Well, I wrote this article 2 years ago. At this time there was nearly no useful information about this topic available. I tried to point out that scipts now have to "talk to MySQL" in a different way and need to specify the charset they expect by sending "SET NAMES", right after the connection is made. Many, many programms didn't and still don't do this and therefor don't get the control about what encoding is delivered by MySQL and don't know which strings are placed on the html site. In many boards there are heaps of cries for help because so many users do have problems with their board or shop when they move from one host to another.

I tried to describe what is the reason for that and what one can do to get things sorted. From the very postive feedback I got, I don't think that my article is confusing.

 <<The mysqldump client program takes into consideration a whole bunch of character set-related settings

In theory yes, but in practise there were a lot of situations where even mysqldump itself was not able to restore its own backups - sometimes even on the same server where the backup was made - because e.x. vars like @SQL-MODE are set to null. I don't want to get here in detail because actually I don't have an case with which I could proof this. But I can tell you, that I had heaps of help calls where this was the case. I often could fix this by deleting the condition-lines like /*40101 SET .. */.

About the documentation:
I was looking for the information where I could find a listing what charset was added in version 4.0 and what encoding was removed in version 4.1. E.x. in version 4.0 there is a charset called "german1". I can't find this charset in version 4.1. So MySQl 4.1. is not backwards compatible to version 4.0. Try to restore a backup encoded in german1 on a MySQL server of version 4.1  and you will know what I mean. :)

<<By the way, looking at that page will make you aware that there is in fact documentation available for MySQL 4.0, and even 3.23, while the article says there isn't.

The documentation now mixes all these versions together. When reading it you often don't know for which version the documentation is valid.

Or try the german link for the documentation of "set names": http://dev.mysql.com/doc/refman/5.1/de/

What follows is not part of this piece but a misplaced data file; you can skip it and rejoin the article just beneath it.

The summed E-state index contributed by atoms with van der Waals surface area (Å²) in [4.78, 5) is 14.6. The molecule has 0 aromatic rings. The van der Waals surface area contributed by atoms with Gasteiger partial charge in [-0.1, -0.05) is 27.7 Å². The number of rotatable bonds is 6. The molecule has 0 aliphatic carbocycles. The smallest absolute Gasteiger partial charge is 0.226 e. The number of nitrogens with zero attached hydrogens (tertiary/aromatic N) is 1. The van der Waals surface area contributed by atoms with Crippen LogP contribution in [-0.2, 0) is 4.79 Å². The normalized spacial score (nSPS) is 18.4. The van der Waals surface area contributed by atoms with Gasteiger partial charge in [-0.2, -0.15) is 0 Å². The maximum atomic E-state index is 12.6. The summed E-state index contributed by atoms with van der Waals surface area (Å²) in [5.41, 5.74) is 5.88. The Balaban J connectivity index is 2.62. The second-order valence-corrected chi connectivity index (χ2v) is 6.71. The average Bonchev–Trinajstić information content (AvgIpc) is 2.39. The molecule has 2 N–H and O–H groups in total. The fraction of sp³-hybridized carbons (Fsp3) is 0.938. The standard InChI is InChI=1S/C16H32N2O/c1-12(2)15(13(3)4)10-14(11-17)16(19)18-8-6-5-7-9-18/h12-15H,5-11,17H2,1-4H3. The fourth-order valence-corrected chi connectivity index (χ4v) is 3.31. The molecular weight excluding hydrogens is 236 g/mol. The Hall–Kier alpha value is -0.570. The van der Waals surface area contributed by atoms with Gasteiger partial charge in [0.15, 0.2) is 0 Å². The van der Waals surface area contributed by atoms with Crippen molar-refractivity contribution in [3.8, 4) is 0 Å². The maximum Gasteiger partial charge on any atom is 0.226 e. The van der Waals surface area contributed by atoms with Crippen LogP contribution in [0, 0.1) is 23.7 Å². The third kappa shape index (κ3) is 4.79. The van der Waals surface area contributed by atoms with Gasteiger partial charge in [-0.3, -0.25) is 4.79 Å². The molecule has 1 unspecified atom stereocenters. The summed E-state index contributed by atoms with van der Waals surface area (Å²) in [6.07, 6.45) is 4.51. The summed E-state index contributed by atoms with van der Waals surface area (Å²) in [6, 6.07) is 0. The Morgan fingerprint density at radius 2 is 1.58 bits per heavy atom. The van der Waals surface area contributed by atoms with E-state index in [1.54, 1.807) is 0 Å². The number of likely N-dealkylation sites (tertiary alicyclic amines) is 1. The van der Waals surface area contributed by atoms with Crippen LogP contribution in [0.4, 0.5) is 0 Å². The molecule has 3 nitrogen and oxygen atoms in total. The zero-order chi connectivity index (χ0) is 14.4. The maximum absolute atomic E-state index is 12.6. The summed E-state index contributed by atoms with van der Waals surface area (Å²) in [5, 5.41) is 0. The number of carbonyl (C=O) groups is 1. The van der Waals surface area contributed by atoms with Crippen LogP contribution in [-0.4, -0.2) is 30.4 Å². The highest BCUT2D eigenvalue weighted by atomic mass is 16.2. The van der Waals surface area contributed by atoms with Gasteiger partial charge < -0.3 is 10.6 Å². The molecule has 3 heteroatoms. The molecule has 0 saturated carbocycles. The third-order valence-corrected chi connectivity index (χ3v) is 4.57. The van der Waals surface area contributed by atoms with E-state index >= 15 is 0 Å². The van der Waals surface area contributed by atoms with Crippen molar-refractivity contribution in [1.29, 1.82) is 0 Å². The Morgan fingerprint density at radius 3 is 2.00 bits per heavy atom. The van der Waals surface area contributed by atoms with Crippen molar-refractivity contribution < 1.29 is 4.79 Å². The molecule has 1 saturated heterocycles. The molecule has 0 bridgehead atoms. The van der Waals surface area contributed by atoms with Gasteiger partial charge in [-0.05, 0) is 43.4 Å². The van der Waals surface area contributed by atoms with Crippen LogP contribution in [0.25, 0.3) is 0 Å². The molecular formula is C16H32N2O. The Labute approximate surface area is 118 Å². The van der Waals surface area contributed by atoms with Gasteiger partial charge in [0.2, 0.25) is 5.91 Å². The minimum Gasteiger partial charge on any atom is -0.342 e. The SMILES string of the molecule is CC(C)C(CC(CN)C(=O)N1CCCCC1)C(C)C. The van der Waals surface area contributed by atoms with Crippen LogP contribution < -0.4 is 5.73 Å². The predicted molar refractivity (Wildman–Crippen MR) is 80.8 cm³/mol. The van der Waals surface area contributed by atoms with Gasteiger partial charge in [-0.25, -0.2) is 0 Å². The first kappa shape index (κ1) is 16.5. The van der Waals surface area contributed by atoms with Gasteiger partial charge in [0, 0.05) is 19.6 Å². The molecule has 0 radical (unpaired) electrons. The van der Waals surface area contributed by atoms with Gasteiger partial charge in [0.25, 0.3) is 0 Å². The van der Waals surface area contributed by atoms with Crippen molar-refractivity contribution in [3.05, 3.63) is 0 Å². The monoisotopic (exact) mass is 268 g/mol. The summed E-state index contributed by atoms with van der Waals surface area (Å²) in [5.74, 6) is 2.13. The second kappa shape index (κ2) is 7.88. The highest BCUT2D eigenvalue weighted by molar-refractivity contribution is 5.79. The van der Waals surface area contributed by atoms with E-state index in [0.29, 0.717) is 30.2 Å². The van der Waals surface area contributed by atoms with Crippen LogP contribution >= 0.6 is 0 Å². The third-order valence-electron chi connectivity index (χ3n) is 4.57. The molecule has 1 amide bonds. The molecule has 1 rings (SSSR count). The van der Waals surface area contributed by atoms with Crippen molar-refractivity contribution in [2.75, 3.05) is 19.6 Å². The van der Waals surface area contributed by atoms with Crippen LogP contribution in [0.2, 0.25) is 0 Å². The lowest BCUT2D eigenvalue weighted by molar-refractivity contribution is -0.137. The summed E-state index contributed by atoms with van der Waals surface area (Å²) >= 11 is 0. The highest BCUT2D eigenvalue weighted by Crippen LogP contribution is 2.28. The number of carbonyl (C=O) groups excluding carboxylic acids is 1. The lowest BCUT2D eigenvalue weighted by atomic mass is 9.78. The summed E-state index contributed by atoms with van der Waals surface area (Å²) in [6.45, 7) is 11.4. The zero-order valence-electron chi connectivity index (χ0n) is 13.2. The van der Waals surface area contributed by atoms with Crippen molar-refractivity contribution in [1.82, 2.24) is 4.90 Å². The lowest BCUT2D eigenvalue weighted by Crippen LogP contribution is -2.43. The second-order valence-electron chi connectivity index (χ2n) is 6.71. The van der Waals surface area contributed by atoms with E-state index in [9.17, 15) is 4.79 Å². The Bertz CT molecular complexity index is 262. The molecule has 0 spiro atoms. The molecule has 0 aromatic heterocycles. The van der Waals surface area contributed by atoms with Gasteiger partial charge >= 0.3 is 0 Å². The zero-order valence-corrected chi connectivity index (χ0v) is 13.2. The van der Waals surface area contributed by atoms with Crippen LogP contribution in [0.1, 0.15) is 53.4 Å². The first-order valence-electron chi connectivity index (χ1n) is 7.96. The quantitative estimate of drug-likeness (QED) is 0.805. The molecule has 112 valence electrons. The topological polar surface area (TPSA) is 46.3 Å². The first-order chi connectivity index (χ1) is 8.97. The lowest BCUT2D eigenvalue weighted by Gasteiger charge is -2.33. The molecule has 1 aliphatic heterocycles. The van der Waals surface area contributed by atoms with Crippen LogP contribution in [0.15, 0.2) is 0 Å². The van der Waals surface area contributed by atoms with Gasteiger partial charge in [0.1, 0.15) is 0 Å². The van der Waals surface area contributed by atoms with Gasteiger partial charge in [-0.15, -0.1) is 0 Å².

Although there is a link on this page for the "MySQL 4.0 Reference Manual" the link also points to the 5.1-site. My conclusion was that these version are no more supported. Now I see, that the english documenation is much more detailed. But still version 3.23, 4.0 and 4.1 are mixed. There are so many differences between version 4.0. and 4.1 from the view of a programmer, that this kind of documentaion is not sufficient.

Nevertheless: don't get me wrong! I love MySQL and its possibilities and I do my very best to help others to understand how to do working backups on shared hostings without having access to mysqldump.

But my conclusion still is: I want to do everything I can do, to make people update their MySQL verion 4.0 server to at least version 4.1 or greater.

Maybe this is the wrong place to discuss this. I invite you to come to the english section of my support board of MySQLDumper to continue this technical talk (I like :) ). http://forum.mysqldumper.de/index.php?c=6

Best regrads from Germany,
Daniel Schlichtholz (DSB)

Submitted by Stefan Hinz (not registered) on Fri, 2008-11-14 00:04.

There's a wrong assumption right at the beginning:

"Since version 4.0 MySQL uses utf8 to store data internally."

This is not true. What's true is this:

"mysqldump from MySQL 4.1.2 or later uses utf8, and earlier versions use latin1."

But that's from the MySQL Manual. ;-) See: http://dev.mysql.com/doc/refman/4.1/en/mysqldump.html

There are more wrong assumptions in this article, and generally I find it more confusing than helpful.

The mysqldump client program takes into consideration a whole bunch of character set-related settings when backing up data, and it does that by default, as can be seen in this example:

aphrodite~> mysqldump test > testdump.sql
aphrodite~> cat testdump.sql
-- MySQL dump 10.13  Distrib 5.1.26-rc, for redhat-linux-gnu (i686)
--
-- Host: localhost    Database: test
-- ------------------------------------------------------
-- Server version       5.1.26-rc-log

/*!40101 SET @OLD_CHARACTER_SET_CLIENT=@@CHARACTER_SET_CLIENT */;
/*!40101 SET @OLD_CHARACTER_SET_RESULTS=@@CHARACTER_SET_RESULTS */;
/*!40101 SET @OLD_COLLATION_CONNECTION=@@COLLATION_CONNECTION */;
/*!40101 SET NAMES utf8 */;
...

When restoring data backed up this way to a MySQL server running 4.1.01 or later, this should work with no issues "by default", so to speak.

Of course, there are more things that could go wrong. For example, the original data might be from a table that has a latin1 character set, or no explicit character set at all (MySQL prior to 4.1), and the target table might have UTF-8. This would still work one-way for many characters (including German umlauts, probably), but would certainly fail the other way around (when restoring to a MySQL server < 4.1).

For more information (including many examples), please refer to the Character Set Support section in the Internationalization and Localization chapter of the MySQL Reference Manual: http://dev.mysql.com/doc/refman/4.1/en/charset.html

By the way, looking at that page will make you aware that there is in fact documentation available for MySQL 4.0, and even 3.23, while the article says there isn't. Also, the article says that MySQL 4.0 charset behavior differs from what's documented -- if that's true, please say what those differences are, and file a bug against the documentation. Thanks!

Regards,

Stefan (Sun Database Group documentation team)